British Military Collectables
Under the watchful gaze of a captain of the Grenadier Guards and a major in the Royal Artillery, I settle against a Royal Air Force souvenir pillow and sip Tetley tea.
The solders are mannequins, but their uniforms are the real thing. This is British Collectibles (Militaria) Ltd. in Santa Monica where Ivan Hiller-formerly Royal Air Force-sells an eclectic mix of vintage military memorabilia at his toy store for grown-ups.
The life-sized figures could be straight out of Madame Tussaud's, but this is no walk-in museum. Indeed, one buzzes to get in and a sign on the door mentions that the establishment caters to "serious collectors".
Hiller, 68, the jovial proprietor, explains, "This isn't a surplus store."
Indeed, there's not much here for the surplus gear crowd, save for some never-worn 1940s "Bombay Bloomers, " those properly baggy British Army desert shorts ($65 a pair).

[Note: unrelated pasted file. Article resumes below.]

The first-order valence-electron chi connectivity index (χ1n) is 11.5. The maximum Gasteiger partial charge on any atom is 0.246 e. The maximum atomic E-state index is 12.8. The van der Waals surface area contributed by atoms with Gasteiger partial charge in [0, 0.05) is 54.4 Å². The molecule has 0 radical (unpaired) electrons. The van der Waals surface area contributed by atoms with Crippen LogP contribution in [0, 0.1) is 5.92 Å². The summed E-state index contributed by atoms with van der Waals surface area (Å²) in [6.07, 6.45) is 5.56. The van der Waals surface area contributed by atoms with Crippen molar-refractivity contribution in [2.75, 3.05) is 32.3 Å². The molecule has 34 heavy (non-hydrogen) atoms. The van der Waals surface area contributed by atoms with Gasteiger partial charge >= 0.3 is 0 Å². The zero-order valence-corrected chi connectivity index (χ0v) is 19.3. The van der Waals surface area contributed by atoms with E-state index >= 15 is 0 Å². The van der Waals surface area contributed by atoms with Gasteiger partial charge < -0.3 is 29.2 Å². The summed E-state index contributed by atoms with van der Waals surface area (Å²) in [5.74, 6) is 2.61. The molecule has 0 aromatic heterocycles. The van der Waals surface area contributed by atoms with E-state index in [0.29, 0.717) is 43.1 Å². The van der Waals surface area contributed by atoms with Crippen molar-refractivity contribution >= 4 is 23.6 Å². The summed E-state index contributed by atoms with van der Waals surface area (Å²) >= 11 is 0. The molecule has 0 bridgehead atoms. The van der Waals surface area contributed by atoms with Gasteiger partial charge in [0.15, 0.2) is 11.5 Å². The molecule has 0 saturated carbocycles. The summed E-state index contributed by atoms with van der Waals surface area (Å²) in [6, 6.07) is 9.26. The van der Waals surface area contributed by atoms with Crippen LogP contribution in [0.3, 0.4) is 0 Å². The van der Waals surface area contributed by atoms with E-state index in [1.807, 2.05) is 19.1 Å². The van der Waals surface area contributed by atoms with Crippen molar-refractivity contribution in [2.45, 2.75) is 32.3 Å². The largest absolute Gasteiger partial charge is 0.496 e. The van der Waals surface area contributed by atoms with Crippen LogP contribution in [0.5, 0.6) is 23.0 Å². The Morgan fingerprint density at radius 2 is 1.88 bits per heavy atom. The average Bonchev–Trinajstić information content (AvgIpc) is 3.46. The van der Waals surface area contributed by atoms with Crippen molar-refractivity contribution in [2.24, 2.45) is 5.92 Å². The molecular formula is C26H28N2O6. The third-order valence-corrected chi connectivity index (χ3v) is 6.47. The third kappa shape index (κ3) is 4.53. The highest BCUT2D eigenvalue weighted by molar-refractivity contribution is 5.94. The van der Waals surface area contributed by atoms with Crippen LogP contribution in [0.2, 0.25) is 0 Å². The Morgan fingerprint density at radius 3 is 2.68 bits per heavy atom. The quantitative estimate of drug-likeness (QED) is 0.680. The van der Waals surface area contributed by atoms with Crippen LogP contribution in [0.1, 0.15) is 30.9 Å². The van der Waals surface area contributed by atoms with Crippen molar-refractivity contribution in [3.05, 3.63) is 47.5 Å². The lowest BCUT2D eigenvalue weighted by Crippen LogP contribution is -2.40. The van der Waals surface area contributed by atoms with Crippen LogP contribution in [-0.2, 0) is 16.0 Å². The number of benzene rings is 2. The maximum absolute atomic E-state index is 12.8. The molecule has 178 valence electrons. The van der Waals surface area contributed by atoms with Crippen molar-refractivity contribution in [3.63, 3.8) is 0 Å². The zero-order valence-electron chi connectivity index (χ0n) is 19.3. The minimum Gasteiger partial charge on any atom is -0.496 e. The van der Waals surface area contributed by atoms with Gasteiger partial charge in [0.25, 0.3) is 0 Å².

Basically, Hiller says, "We finish at World War II." Under glass are a well-worn leather helmet (Royal Flying Corps, 1915, $650) and a Scottish officer's dirk, circa 1875, with carved ebony handle and a matching skean dubh (a smaller dagger, carried in the top of the hose when the kilt is worn). The set: $4, 500.
Winston Churchill being Hiller's hero, he couldn't resist stocking a little cigar-smoking bulldog wearing a Union Jack blanket. Originally a patriotic souvenir, it sold during World War II for about $2. Asking price: $425.
For collectors of kitsch, there's a commemorative Charles and Di plate (both are smiling). Hiller's asking $45 but knows the market has "absolutely fizzled out. The next big thing will be when the kid gets crowned." (And he isn't talking about Prince Charles.)
With all those British expatriates in residence, Santa Monica was the obvious place for Hiller to set up shop, right? Wrong. He chose it because he lives there. Fact is, "The British are not collectors. Their attitude is 'I've seen it before.' "